Blast from the Past: Mansson – Copley, BPCF Open Championship Preliminary Round

The first game I want to look at is my game with J.Copley. My opinion of it at the time was that it was a dull draw, with the most memorable aspect being that we used one of those elaborate correspondence chess score cards to send the game backwards and forwards. However, having looked at it again with a computer, I discovered that there was an interesting tactical possibility that would have allowed my opponent to gain a slight advantage in the endgame. I am not sure that it would have ultimately changed the result, but it would certainly have justified playing on.

Mansson, James C. – Copley, J, BPCF Open Championship P???

1.d4 Nf6 2.c4 e6 3.Nf3

I am not sure why I chose this move, given that it is not the line recommend by Keene’s “An Opening Repertoire for White”, which I was using as the basis of my White repertoire at that time.

3.Nc3 was recommend by Keene, intending the following lines:

  • 3…Bb4 4.e3
  • 3…d5 4.cxd5 exd5 5.Bg5

3…d5 4.Bg5 Be7 5.Nc3 Nbd7 6.e3 O-O 7.Bd3

This is not the usual move here, as it is considered that White loses time after Black’s next. 7.Rc1 is the main line. 7.Qc2 is an interesting alternative.

7…dxc4 8.Bxc4 c5 9.O-O h6 10.Bh4 cxd4 11.exd4 b6 12.Re1 Bb7 13.Ne5

This does not seem to offer much. 13.Qe2 followed by Rad1 leads to a normal middlegame with an isolated queen’s pawn. Both sides have chances.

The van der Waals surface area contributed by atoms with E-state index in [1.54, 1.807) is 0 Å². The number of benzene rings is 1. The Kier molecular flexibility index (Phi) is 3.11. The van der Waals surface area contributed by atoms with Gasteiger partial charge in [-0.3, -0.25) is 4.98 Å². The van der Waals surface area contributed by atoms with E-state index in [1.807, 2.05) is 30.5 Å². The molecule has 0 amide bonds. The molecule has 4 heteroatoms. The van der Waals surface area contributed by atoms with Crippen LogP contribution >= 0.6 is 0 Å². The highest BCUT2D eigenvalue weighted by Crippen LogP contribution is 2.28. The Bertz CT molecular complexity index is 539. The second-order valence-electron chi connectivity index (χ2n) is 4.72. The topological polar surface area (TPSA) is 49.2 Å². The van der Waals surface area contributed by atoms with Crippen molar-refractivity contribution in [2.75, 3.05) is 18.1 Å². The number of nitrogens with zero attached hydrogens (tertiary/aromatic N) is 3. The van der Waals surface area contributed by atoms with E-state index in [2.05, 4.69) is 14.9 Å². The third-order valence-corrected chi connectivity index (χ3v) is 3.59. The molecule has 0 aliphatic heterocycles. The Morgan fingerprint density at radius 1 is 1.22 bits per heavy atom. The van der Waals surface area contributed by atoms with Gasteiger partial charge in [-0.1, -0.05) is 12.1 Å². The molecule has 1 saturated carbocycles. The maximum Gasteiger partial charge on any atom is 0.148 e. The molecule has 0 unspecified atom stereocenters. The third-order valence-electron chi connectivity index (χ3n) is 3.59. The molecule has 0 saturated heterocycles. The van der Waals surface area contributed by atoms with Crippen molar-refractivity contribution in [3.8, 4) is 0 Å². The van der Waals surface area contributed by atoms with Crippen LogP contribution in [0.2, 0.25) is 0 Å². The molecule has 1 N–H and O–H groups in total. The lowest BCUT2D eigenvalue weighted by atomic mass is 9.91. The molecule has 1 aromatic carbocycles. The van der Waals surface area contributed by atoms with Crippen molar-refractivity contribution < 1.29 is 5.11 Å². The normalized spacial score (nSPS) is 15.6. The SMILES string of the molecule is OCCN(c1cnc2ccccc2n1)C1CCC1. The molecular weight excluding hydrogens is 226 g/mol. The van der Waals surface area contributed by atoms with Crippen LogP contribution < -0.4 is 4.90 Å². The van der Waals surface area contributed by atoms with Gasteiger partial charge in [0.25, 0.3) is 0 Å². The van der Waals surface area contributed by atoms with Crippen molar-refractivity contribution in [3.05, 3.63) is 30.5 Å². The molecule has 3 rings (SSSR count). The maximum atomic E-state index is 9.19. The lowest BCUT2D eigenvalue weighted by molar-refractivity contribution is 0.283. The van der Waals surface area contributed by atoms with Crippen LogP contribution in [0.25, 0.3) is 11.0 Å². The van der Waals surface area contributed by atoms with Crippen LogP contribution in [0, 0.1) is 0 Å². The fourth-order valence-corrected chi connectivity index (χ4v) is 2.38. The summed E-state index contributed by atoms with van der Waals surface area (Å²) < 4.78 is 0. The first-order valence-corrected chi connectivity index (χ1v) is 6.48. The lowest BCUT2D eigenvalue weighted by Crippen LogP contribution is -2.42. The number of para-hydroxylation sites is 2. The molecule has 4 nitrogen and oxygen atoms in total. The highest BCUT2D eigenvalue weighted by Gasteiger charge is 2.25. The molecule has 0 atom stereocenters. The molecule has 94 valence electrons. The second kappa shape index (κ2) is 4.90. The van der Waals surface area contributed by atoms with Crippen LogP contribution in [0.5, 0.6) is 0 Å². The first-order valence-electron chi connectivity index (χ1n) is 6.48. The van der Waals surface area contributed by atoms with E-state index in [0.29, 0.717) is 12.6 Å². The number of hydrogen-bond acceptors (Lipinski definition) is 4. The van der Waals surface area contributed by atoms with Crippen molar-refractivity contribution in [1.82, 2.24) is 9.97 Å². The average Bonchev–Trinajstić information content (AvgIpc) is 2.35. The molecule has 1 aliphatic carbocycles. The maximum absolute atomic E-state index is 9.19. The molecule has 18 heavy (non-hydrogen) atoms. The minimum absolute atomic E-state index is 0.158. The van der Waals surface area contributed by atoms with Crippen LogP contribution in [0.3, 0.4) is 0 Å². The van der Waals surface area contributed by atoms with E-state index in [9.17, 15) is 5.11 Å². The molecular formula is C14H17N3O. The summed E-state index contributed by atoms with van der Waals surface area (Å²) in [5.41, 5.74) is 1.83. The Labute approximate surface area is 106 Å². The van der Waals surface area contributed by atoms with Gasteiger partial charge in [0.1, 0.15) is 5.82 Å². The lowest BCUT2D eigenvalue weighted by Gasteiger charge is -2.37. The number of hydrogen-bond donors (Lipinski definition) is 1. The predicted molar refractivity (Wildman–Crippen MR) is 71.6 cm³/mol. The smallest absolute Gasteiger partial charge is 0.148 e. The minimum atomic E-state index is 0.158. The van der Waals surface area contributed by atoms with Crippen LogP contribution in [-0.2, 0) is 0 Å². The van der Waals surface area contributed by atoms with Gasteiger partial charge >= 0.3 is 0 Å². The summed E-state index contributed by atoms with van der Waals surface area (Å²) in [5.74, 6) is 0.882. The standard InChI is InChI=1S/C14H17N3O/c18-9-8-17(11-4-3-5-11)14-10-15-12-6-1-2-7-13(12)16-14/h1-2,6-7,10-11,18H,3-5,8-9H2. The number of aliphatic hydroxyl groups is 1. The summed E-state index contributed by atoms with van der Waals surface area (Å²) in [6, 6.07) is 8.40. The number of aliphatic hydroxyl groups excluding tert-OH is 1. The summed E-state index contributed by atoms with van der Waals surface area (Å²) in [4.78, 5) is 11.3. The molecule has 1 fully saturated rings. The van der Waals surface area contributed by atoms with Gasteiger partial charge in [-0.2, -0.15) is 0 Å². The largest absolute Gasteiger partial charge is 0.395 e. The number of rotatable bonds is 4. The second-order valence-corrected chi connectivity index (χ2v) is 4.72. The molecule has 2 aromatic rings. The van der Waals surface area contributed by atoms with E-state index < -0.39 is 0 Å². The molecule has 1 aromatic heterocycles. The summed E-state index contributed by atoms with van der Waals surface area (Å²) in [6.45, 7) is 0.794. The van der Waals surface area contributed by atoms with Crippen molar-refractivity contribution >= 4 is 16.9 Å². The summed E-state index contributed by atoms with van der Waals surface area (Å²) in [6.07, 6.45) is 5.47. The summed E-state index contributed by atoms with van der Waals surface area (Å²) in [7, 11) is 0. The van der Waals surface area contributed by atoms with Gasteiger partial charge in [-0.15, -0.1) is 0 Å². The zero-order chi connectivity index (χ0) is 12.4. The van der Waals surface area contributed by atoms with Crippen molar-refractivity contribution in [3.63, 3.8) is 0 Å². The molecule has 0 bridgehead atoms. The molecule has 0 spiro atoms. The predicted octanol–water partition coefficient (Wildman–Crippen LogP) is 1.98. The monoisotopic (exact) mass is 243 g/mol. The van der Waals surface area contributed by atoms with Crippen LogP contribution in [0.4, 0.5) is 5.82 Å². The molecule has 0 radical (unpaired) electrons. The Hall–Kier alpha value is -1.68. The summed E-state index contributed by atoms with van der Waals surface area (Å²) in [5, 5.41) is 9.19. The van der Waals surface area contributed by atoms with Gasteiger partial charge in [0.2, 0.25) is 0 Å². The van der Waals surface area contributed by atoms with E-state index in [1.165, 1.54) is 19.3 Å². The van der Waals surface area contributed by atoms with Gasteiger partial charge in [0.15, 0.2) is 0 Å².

13…Nxe5 14.dxe5 Ne8?!

14…Nd7 15.Bxe7 Qxe7 looks more natural, when surely Black has no problems.

15.Qxd8 Bxd8 16.Bg3

16.Bxd8 Rxd8 17.Rad1 Rxd1 ( 17…Nc7 18.Rd6 looks promising for White. ) 18.Rxd1 Nc7 19.Rd7 Rc8 followed by …Kf8-e8 seems to hold firm.

16…a6 17.Bd3

White aims to exchange bishops with Be4, but as we shall see this helps Black.

17.Ne4 Be7 18.Rad1 Rc8 19.Bb3 looks a more natural sequence, when Black is under pressure due to his passively placed pieces.

17…Be7 18.Be4?!

There is no reason to swap bishops like this, as it frees Black’s postion.

18.Rac1 followed by Rfd1 and Ne4 should give White some initiative based on his more active pieces.

18…Bxe4 19.Rxe4 Nc7 20.Rd4 Rfd8 21.Rad1?!

21.Rdd1 is better, in light of the improvement for Black on move 22.

21…Rxd4 22.Rxd4 Rd8

22…Nb5! is an interesting computer suggestion.

23.Nxb5? axb5 24.a3 b4! is the point. Now Black wins a pawn as 25.axb4?? loses to 25…Ra1+.

Better is 23.Rd7 Nxc3 24.bxc3 Ba3 and Black has managed to weaken White’s pawn structure, giving him a reason to play on in the ending.

23.Rxd8+ Bxd8 24.Kf1 Be7 25.a3 Kf8 26.Ke2 Ke8 27.Kd3 1/2-1/2

The players agreed a draw as the endgame looks completely level.

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